Mr. Conger to Mr. Hay.
Pekin, October 11, 1901.
Sir: Confirming my telegrama of the 9th ultimo and Department’s replya of the 12th ultimo, I have the honor to report that on the 14th ultimo I made formal application for the re-cession to the United States of the old United States concession at Tientsin, having previously received verbal assurance of a willingness on the part of Prince Ching and Li Hung-chang to grant it. The matter was referred to Li Hung-chang, the viceroy of this province, by the foreign office, but becaues [Page 55]of his illness, or for some other reason, he did not reply. However, in the meantime his secretary had informed me that he was giving it his attention. On the 7th instant I wrote him again and received reply that he had instructed the taotai at Tientsin to consult the English and German consuls and report. I immediately wrote him that as this was a matter which concerned only China and the United States it was wholly unnecessary to consult any other governments, and that such consultation on his part was, in fact, only an invitation for them to interfere, and that the United States Government could not allow such interference. I also called and had a personal conference the 9th instant, in which he said that after the concession was surrendered by the United States it was then divided between Germany and England. I knew this could not have been possible and so told him, but added that if it were so that was the end of it, as we were not asking a concession from England or Germany, but only from China. My Government, however, would not be satisfied except upon conclusive proof that such was the case. He said, of course their records were all destroyed, and he only had an indistinct recollection of the matter, as it was done during the viceroyalty of Wang Wen-shao; but the German and English consuls must have a record of it, and that was why he wished to consult them.
To-day he sent his secretary and the customs taotai of Tientsin to tell me that he was mistaken; that the matter had been talked about, but was not in fact given to the Germans and English, because of the opposition of the China Merchants’ Steam Navigation Company and the Chinese Engineering and Mining Company, who were the owners of practically all the land in the tract. I told them, as I had also told Li Hung Chang before, that if it was not given to the United States the Germans or English would take it, and therefore it was not a question whether or not these companies should be under foreign jurisdiction, but under what foreign jurisdiction. They replied that the English and Germans, soon after our giving it back, had agreed in writing that they would not ask for it, but would leave it in control of these two companies. I said that the affairs of last year had changed all this, and that had it not been for the notice which I served in February last the tract would have been seized before this as they have seized other property. But they still urge the opposition of these two companies as an excuse, and add, further, that the Chinese Engineering and Mining Company has been sold out to Belgian, Russian, and French interests, and they can not understand what we can want of a concession where the land is all occupied, leaving no place for American merchants or business, and they say that these companies will strongly suspect a design to dispossess them. I insisted that all rights of property in Chinese or others would always be respected under the jurisdiction of the United States. They then said the taxes would necessarily be very high, and as these two companies owned practically all the land, they would have all the taxes to pay. I replied that even now the roads had to be kept up, policed, and lighted and it would probably cost them no more then than now. They answered that now the Chinese board of works improved the streets and that they paid no taxes, etc.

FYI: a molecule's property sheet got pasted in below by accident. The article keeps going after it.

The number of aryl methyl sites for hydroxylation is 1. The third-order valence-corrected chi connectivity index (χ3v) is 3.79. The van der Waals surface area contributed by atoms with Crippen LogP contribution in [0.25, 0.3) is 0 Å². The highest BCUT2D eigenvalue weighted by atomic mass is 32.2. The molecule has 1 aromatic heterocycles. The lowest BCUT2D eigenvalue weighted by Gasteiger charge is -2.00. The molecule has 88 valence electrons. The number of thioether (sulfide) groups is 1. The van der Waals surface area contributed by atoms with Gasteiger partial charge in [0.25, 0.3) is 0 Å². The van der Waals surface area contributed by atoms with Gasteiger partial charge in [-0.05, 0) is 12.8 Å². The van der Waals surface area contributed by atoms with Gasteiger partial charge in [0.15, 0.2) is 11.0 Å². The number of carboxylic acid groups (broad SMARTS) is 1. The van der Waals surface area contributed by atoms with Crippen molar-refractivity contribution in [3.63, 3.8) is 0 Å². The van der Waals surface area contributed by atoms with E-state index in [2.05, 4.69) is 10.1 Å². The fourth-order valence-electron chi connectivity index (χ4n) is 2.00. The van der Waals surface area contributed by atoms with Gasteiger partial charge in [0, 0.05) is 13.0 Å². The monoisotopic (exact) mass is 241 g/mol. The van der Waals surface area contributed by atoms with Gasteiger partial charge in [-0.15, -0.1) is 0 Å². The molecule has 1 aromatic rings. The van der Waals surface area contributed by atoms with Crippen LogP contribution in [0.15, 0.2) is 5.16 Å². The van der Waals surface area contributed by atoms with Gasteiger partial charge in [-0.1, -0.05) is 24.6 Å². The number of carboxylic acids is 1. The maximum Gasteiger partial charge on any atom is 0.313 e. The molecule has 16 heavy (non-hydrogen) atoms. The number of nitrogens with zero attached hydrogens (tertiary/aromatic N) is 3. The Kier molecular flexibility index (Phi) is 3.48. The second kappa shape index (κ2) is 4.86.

Instead of this tract they offer and beg us to accept a much larger and unoccupied tract a long way down the river, outside of all the other concessions. I replied that this would not satisfy us, but that this [Page 56]tract, even with its present occupants, exactly suited our purpose and was the only tract we desired.
They then asked if we would be willing to agree that a representative of one of these companies should always have a place on the council of municipal government. I replied that we desired the concession on the same terms as to jurisdiction and control as concessions had been given to other powers, and could take it with no other restrictions.
They finally said that the viceroy was very anxious to please the United States, and would consent to giving the concession if I insisted upon it, but he had sent them to explain to me all the difficulties in the way and the troubles and complications which would probably arise out of it. I replied that I understood it all, and if the concession was properly granted to the United States we would have to meet the difficulties as they arose, and at any rate they should not invite difficulties and opposition by consulting these companies or anybody else.
The fact is, these companies represent some of the foremost and wealthiest Chinese in the Empire, and they do not wish to be turned over, together with their property, to foreign jurisdiction, and the viceroy does not like to brook their opposition. It is possible that before the affair is concluded we shall hear of some strenuous German opposition. In fact, I am not certain that they will not resurrect some documentary evidence giving Germany title, because in the correspondence transmitted to the Department with Colonel Denby’s dispatch No. 2559, of July 10, 1896, there is a letter from the taotai, saying that he would take the concession back and would then turn it over to the Germans.
I inclose the correspondence had thus far concerning the matter, and have, etc.,